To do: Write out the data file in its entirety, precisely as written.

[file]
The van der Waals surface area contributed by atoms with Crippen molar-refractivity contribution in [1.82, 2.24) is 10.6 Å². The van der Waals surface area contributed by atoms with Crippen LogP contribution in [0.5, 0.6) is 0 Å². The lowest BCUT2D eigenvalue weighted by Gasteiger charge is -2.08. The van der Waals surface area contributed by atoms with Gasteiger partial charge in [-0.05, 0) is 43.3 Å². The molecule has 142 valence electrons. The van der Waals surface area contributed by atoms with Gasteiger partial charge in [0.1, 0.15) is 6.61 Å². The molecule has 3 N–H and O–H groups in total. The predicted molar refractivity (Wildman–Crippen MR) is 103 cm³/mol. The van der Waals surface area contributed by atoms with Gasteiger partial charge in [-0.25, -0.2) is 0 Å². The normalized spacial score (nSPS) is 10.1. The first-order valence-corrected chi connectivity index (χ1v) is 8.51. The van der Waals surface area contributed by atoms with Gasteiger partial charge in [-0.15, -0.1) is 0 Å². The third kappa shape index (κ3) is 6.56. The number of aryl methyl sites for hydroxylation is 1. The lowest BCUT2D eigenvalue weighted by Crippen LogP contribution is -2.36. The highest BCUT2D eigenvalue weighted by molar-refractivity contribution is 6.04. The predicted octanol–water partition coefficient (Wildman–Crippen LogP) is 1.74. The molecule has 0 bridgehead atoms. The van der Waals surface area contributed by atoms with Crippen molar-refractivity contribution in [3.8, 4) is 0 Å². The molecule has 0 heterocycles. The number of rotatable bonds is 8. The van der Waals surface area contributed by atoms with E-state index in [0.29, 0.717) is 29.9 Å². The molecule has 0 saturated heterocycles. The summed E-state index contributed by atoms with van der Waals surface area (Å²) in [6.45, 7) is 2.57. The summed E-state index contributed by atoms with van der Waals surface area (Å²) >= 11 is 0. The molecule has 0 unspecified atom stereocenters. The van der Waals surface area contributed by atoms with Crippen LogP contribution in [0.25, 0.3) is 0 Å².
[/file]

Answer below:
The van der Waals surface area contributed by atoms with Crippen molar-refractivity contribution in [1.82, 2.24) is 10.6 Å². The van der Waals surface area contributed by atoms with Crippen LogP contribution in [0.5, 0.6) is 0 Å². The lowest BCUT2D eigenvalue weighted by Gasteiger charge is -2.08. The van der Waals surface area contributed by atoms with Gasteiger partial charge in [-0.05, 0) is 43.3 Å². The molecule has 142 valence electrons. The van der Waals surface area contributed by atoms with Gasteiger partial charge in [0.1, 0.15) is 6.61 Å². The molecule has 3 N–H and O–H groups in total. The predicted molar refractivity (Wildman–Crippen MR) is 103 cm³/mol. The van der Waals surface area contributed by atoms with Gasteiger partial charge in [-0.25, -0.2) is 0 Å². The normalized spacial score (nSPS) is 10.1. The first-order valence-corrected chi connectivity index (χ1v) is 8.51. The van der Waals surface area contributed by atoms with Gasteiger partial charge in [-0.15, -0.1) is 0 Å². The third kappa shape index (κ3) is 6.56. The number of aryl methyl sites for hydroxylation is 1. The lowest BCUT2D eigenvalue weighted by Crippen LogP contribution is -2.36. The highest BCUT2D eigenvalue weighted by molar-refractivity contribution is 6.04. The predicted octanol–water partition coefficient (Wildman–Crippen LogP) is 1.74. The molecule has 0 bridgehead atoms. The van der Waals surface area contributed by atoms with Crippen molar-refractivity contribution in [3.8, 4) is 0 Å². The molecule has 0 heterocycles. The number of rotatable bonds is 8. The van der Waals surface area contributed by atoms with E-state index in [0.29, 0.717) is 29.9 Å². The molecule has 0 saturated heterocycles. The summed E-state index contributed by atoms with van der Waals surface area (Å²) in [6.45, 7) is 2.57. The summed E-state index contributed by atoms with van der Waals surface area (Å²) >= 11 is 0. The molecule has 0 unspecified atom stereocenters. The van der Waals surface area contributed by atoms with Crippen LogP contribution in [0.25, 0.3) is 0 Å².